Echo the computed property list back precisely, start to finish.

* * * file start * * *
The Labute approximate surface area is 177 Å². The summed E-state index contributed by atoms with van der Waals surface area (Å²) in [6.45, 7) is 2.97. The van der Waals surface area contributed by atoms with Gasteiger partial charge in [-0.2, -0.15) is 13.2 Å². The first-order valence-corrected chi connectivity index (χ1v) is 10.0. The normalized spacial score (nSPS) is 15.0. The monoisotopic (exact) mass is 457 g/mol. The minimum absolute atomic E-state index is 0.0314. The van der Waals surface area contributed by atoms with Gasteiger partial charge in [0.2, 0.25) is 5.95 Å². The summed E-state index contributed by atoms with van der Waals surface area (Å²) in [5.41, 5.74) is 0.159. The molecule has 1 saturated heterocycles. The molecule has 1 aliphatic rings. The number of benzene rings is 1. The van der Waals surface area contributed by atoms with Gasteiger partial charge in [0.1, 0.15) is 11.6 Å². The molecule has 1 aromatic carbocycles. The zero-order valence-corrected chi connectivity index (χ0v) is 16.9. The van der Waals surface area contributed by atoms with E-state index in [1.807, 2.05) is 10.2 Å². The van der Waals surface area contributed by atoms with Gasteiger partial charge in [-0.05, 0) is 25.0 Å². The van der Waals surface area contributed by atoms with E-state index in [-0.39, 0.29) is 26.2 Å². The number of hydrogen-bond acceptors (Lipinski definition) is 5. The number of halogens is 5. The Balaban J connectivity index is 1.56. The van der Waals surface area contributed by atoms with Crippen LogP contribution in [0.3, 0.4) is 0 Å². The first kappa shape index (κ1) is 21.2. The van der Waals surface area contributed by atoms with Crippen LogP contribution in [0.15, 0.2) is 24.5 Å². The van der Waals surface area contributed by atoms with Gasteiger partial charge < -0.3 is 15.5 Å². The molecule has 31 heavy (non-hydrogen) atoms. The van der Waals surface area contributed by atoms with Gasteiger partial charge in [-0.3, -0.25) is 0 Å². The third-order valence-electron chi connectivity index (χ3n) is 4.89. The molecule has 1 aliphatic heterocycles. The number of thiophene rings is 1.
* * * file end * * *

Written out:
The Labute approximate surface area is 177 Å². The summed E-state index contributed by atoms with van der Waals surface area (Å²) in [6.45, 7) is 2.97. The van der Waals surface area contributed by atoms with Gasteiger partial charge in [-0.2, -0.15) is 13.2 Å². The first-order valence-corrected chi connectivity index (χ1v) is 10.0. The normalized spacial score (nSPS) is 15.0. The monoisotopic (exact) mass is 457 g/mol. The minimum absolute atomic E-state index is 0.0314. The van der Waals surface area contributed by atoms with Gasteiger partial charge in [0.2, 0.25) is 5.95 Å². The summed E-state index contributed by atoms with van der Waals surface area (Å²) in [5.41, 5.74) is 0.159. The molecule has 1 saturated heterocycles. The molecule has 1 aliphatic rings. The number of benzene rings is 1. The van der Waals surface area contributed by atoms with Gasteiger partial charge in [0.1, 0.15) is 11.6 Å². The molecule has 1 aromatic carbocycles. The zero-order valence-corrected chi connectivity index (χ0v) is 16.9. The van der Waals surface area contributed by atoms with E-state index in [1.807, 2.05) is 10.2 Å². The van der Waals surface area contributed by atoms with Gasteiger partial charge in [-0.05, 0) is 25.0 Å². The van der Waals surface area contributed by atoms with E-state index in [-0.39, 0.29) is 26.2 Å². The number of hydrogen-bond acceptors (Lipinski definition) is 5. The number of halogens is 5. The Balaban J connectivity index is 1.56. The van der Waals surface area contributed by atoms with Crippen LogP contribution in [0.3, 0.4) is 0 Å². The first kappa shape index (κ1) is 21.2. The van der Waals surface area contributed by atoms with Crippen LogP contribution in [0.15, 0.2) is 24.5 Å². The van der Waals surface area contributed by atoms with Gasteiger partial charge < -0.3 is 15.5 Å². The molecule has 31 heavy (non-hydrogen) atoms. The van der Waals surface area contributed by atoms with Gasteiger partial charge in [-0.3, -0.25) is 0 Å². The third-order valence-electron chi connectivity index (χ3n) is 4.89. The molecule has 1 aliphatic heterocycles. The number of thiophene rings is 1.